Elitist Classic: Legend
After publishing our first “Best of Genre” page, one of our readers suggested that we pick up something by David Gemmell. Gemmell is an author that I’ve been meaning to read for like… mmm, forever. Back in the day, I got started on Dragonlance though, and after my first taste of that series, I really didn’t wander into other books all that much. Still, there’s a freaking award named after this guy (one that I hope never gets renamed) and that has to mean something of significance, right? Luckily, I found a slightly used copy of Legend at a local used book store for like four bucks (total steal for me!) and dove into it.
LEGEND (Amazon) was originally published in 1984 and is British author David Gemmell’s first published work. The original idea for the story at the heart of Legend, the invasion of the Drenai Kingdom by a massive hoarde of invading barbarians, was a metaphor for the cancer that Gemmell believed was attacking his body. After finding out he was in-fact cancer free, he forgot the story for a while, and only picked it up again and wrote the novel we know today, after a friend read it and said the thing had promise.
That is the kind of friend that every aspiring author needs. Just sayin.
The bulk of this story revolves around two individuals that get caught up in the maelstrom of the invading Nadir army. Regnak (Rek) Wanderer is a ex-officer that left the army after seeing the stirrings of the coming war. He isn’t brave enough to risk his life yet again, and so he leaves, but later finds himself persuaded to return for the fight after falling in love with a young woman whose father is caught up in the brewing war as well. The other main character is that of Druss the Legend. A warrior of epic proportions, Druss earned his name when he was much younger with the help of his once-possessed axe Snaga. Now in his sixties, living alone in despair after the loss of his wife when he was much younger, Druss is persuaded through multiple experiences to come to the aid of the Drenai people in their hour of need. And they are indeed in need of it, for the leader of the Nadir hordes will accept no outcome but to crush all resistance that is set before his army.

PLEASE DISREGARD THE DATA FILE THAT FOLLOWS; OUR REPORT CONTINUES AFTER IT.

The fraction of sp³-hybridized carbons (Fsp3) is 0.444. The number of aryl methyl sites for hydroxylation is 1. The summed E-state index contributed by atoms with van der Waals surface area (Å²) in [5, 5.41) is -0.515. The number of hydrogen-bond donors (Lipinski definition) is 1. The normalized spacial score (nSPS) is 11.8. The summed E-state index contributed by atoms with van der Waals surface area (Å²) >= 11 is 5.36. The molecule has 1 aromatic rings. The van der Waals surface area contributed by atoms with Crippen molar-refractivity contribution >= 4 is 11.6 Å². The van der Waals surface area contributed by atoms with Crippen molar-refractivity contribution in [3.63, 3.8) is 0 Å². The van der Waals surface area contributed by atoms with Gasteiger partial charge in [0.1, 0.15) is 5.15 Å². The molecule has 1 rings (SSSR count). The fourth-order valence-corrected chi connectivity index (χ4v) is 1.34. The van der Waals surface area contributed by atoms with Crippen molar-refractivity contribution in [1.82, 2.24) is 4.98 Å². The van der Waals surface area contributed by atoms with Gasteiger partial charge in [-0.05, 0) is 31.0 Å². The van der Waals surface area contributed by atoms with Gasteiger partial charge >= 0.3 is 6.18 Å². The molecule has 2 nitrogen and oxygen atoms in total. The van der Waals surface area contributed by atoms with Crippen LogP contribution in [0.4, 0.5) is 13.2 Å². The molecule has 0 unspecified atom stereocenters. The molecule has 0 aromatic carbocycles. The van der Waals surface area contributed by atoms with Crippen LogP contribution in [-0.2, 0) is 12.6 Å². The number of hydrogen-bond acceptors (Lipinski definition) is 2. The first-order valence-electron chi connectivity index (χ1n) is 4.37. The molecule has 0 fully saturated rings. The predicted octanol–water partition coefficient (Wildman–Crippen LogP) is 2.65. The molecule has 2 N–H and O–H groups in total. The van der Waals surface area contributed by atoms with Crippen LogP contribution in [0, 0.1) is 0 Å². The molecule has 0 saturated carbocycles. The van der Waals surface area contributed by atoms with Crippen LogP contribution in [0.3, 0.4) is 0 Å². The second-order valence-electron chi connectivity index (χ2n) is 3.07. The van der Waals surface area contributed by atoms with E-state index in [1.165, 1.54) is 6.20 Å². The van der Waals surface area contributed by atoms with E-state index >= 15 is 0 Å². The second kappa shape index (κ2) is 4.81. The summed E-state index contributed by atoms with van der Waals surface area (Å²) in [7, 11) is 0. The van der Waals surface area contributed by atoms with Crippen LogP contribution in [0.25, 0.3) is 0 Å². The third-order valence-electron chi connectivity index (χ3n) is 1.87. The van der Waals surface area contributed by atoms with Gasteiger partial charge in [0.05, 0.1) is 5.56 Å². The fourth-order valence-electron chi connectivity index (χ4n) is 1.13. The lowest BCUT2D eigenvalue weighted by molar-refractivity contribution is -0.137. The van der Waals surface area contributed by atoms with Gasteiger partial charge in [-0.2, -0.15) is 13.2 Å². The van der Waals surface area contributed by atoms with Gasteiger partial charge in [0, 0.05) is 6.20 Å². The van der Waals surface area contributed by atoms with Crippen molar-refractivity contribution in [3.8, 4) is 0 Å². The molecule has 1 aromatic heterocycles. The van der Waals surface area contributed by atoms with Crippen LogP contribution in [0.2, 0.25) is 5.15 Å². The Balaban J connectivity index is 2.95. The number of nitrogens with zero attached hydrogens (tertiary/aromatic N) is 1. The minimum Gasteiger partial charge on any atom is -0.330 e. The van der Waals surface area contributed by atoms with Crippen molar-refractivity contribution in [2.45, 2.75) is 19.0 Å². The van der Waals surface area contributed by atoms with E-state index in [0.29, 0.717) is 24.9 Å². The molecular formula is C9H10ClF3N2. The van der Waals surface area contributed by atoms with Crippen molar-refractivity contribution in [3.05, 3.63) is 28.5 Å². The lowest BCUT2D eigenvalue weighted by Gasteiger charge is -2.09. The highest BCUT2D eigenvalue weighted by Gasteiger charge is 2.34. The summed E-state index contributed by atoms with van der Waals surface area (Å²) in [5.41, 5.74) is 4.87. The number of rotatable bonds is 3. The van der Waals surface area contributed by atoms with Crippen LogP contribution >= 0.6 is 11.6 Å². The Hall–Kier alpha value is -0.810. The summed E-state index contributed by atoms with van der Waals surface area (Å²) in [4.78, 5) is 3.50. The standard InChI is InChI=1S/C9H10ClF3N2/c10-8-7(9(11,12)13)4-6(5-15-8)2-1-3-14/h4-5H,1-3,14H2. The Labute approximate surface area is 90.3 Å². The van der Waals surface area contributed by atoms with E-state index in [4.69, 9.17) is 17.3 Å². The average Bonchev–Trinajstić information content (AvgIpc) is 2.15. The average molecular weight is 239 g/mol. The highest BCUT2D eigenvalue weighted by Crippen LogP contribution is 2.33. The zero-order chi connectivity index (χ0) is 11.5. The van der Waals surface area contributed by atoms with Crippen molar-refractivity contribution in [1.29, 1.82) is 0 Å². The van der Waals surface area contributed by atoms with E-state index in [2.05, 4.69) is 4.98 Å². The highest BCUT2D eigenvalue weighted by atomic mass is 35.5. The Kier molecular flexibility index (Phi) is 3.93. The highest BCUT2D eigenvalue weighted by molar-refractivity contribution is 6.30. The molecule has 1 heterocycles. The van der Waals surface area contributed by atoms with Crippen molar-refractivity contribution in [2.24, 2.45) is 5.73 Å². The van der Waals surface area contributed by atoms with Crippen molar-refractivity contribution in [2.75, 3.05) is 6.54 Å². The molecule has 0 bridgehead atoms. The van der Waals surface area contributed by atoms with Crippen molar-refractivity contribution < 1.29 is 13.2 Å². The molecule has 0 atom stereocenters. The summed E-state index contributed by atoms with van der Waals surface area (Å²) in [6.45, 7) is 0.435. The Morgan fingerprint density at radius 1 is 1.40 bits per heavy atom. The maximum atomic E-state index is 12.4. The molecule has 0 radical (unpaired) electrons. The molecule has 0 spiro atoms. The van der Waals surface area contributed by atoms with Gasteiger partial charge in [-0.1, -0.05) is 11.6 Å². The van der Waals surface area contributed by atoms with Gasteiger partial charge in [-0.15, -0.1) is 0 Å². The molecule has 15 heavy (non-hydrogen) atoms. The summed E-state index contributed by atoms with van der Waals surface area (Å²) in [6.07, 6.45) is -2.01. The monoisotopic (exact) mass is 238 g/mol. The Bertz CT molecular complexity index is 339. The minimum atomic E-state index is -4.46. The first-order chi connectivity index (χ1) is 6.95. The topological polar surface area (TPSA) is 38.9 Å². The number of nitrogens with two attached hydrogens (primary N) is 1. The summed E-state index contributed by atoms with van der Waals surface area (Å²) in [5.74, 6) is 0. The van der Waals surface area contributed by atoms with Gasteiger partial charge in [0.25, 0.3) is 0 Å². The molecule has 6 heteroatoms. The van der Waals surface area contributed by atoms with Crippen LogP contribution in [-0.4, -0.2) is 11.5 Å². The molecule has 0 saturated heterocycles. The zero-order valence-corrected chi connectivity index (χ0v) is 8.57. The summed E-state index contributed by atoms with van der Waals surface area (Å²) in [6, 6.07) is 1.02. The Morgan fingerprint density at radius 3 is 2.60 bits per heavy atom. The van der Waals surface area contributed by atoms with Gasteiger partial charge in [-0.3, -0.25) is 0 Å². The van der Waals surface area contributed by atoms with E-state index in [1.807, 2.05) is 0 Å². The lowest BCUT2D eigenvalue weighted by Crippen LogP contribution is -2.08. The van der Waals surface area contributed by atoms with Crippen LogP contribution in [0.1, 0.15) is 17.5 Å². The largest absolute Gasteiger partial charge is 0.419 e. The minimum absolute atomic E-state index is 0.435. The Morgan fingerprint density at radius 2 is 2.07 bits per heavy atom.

There is a part of me that always hesitates when reading older books like these for the first time. Will they hold up to the passage of time? Will they be as influential to me as they were to the people reading them upon their first publication? I can absolutely say that this one does. There is nobility and power and honor and strength in the character of Druss, and redemption and love and forgiveness in that of Rek that stories today do not even begin to approach. There is also (quite unsurprisingly to me) a large amount of solid characterization that brought these individuals to life for me. It is books like this, that were written a fair bit ago and that received such large amounts of praise, that confirm my opinion about what makes stories “good”. It isn’t because it has castles in it. Or that it had magic. Not because of the barbarians or the action. Not because of any individual set piece or inclusion, in fact, but instead because of solid character. Readers love great character, and this is a perfect example of that fact.
One of the great writers of yesteryear, Gemmell gave us in Legend a story that was not only great in his time, but is still great in ours. If there is any part of you that longs for a story that seeks to uplift and inspire (which can sometimes be difficult to find in the current publication sphere), then you need to put this book on your list. Such good stuff. A story for the ages.
- Recommended Age: 14+
- Language: Very infrequently and moderately strong
- Violence: Quite a lot of death and some gore. It's a book about a war, after all.
- Sex: Some relatively mild discussion and one quick scene